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Desert Island Disc Challenge: Radiohead ‘I Might Be Wrong: Live Recordings’

There’s always something new to detect in a Radiohead song.

Brogan McCuen

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Picking one album to be stranded with on a desert island wasn’t easy.

I Might Be Wrong, Radiohead’s live album from 2001, may have only eight songs, but for many reasons, it’s the perfect choice. There’s always something new to detect in a Radiohead song. I could listen to “Myxomatosis” every day and notice something new every time. So I knew I had to pick a Radiohead album.

I Might Be Wrong was in my car for most of my high school career, making it very nostalgic for me.

When I was moving to Seattle from California, I had to say goodbye to my best friend. We were sitting in my car listening to “True Love Waits” (I cannot say enough about how breathtakingly beautiful and pained this song is. I will tear up right now if I try) and when the applause rose at the end, my friend turned the volume up right before Thom Yorke said, “Thank you everybody. Goodnight.”

And it made me cry. Even though it sounds totally cheesy and adolescent, it was one of many memories that this album was the soundtrack for.

One of the reasons it never left my car was because my car only played CDs and it was one of the few random discs I had to choose from (which means it previously belonged to one of my older brothers or my dad).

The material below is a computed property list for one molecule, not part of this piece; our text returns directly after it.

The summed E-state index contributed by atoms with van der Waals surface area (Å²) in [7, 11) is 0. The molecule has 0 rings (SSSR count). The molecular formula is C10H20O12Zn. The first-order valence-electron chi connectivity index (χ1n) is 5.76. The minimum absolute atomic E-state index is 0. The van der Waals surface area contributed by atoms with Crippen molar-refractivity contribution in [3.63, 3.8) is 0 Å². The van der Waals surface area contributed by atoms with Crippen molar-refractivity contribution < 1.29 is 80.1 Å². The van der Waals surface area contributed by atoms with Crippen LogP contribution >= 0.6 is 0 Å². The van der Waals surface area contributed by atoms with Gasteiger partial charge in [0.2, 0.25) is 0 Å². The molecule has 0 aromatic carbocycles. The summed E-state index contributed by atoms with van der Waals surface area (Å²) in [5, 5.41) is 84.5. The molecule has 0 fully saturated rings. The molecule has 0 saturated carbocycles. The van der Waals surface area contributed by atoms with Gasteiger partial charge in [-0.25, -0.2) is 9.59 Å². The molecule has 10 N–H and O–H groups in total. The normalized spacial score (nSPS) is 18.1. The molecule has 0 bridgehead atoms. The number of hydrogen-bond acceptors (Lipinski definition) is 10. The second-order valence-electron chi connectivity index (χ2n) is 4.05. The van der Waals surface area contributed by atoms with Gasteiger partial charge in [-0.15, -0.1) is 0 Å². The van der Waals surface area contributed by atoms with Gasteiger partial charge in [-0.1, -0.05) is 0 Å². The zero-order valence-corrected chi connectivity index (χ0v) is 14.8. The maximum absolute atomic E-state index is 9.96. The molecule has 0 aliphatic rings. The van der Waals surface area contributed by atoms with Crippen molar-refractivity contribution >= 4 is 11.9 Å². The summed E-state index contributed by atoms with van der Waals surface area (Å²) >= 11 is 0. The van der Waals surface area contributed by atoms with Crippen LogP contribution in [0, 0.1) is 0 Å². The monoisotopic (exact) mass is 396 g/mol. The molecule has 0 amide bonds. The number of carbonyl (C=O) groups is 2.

I only ever listened to I Might Be Wrong in my car. Unlike my favorite Radiohead album, Kid A, I haven’t worn this one out. I haven’t even listened to it much since I moved to Seattle and left my car in California. So, if I were to be find myself on a deserted island today, it would still have some freshness to it.

The album has a good mix of faster songs like “The National Anthem” and “Idioteque,” — and my favorite Radiohead song “Everything in Its Right Place” — as well as ethereal classics like “Morning Bell” and “Like Spinning Plates.”

With only one album to listen to, a range of sounds is vital.

I imagine that being on a deserted island would obviously bring on deep feelings of isolation. Studio albums are basically created in a vacuum, so it would be healthy to hear the noise of a crowd and imagine large groups of people

I am obsessed with the art of performing, and being able to hear someone performing would help me stay sane, by reminding me of that part of myself.  In essence, I would be sharing my deserted island with not only Radiohead, but also thousands of their fans.

I would need that kind of company if I were forced to live in separation from civilization.

If you obsess over singers and bands, and are one of those people who make a playlist for every occasion, join CMN’s Music Journalism Course and get real-time experience, intense feedback on your writing, exposure to music industry insiders, and a great place to display build your portfolio. Get all the details on the Music Journalism Course here.

Brogan is a Seattle Pacific University graduate who majored in Creative Writing (with a creative non-fiction concentration) and minored in Music. She is also a karaoke host, a pole athlete, and the lead singer of a classic rock cover band. After working at an e-commerce record store for two years, she shifted her focus to incorporate her writing inclinations with her musical background (plus, her roommates were tired of hearing about the Dilla sample that Miike Snow used in "My Trigger"). Enter: CMN.

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